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As paediatricians we deal more with mothers than we do with fathers. Even in these days of greater sex equality, fathers may appear only when things aren't going well. But is there any evidence that greater paternal involvement in everyday childcare is of any benefit to the child? Researchers from the long-running Avon Longitudinal Study of Parents and Children (ALSPAC) mined their vast database to try and answer this question (Opondo C, et al. BMJ Open 2016. doi:10.1136/bmjopen-2016-012034). They identified over 10 400 children from their cohort born in 1991–2 who were living with both parents at age 8 months. Of these, around 6 500 had follow-up data available. From parental questionnaires, they were able to classify fathers' involvement with their infants in 3 domains: emotional response to the child; involvement in domestic and childcare activities; fathers' feelings of security in their parental role. The Strength and Difficulties questionnaire (SDQ) allowed behavioural outcomes to be graded at ages 9 and 11 years.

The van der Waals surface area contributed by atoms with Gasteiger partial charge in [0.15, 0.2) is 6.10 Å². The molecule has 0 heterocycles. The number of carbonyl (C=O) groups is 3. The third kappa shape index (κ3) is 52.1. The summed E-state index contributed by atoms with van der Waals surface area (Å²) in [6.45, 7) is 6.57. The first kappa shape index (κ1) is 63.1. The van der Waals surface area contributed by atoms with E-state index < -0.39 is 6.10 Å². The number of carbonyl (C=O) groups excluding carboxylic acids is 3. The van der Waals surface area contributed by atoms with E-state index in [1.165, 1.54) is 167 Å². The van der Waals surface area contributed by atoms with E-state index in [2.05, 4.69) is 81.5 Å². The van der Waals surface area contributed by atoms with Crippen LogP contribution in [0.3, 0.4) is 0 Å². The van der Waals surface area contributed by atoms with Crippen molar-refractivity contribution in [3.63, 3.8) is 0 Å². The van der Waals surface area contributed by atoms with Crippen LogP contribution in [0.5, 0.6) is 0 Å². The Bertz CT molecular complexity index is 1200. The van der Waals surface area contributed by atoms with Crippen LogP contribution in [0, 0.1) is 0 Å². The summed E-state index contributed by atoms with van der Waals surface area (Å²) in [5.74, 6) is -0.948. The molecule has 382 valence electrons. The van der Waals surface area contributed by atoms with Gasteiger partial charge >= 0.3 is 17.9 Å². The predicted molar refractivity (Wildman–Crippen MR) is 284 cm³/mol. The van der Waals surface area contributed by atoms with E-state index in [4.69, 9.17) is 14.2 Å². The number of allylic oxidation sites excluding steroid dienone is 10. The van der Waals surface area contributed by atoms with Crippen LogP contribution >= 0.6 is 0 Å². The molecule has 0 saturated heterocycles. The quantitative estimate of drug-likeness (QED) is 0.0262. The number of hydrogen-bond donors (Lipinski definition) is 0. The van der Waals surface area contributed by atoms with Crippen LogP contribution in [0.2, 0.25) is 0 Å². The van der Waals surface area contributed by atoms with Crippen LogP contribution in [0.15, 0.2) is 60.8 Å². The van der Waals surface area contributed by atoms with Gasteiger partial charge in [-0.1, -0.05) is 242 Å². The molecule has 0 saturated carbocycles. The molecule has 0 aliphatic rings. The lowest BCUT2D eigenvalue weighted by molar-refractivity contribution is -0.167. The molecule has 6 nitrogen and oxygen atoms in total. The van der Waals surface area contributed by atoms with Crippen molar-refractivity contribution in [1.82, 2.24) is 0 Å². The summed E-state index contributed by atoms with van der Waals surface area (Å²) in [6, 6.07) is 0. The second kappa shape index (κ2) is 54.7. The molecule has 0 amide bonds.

They found that children of fathers with high scores for favourable emotional response and security had small but significantly lower likelihoods of behavioural difficulties (at 11 years OR 0.89; 95% …
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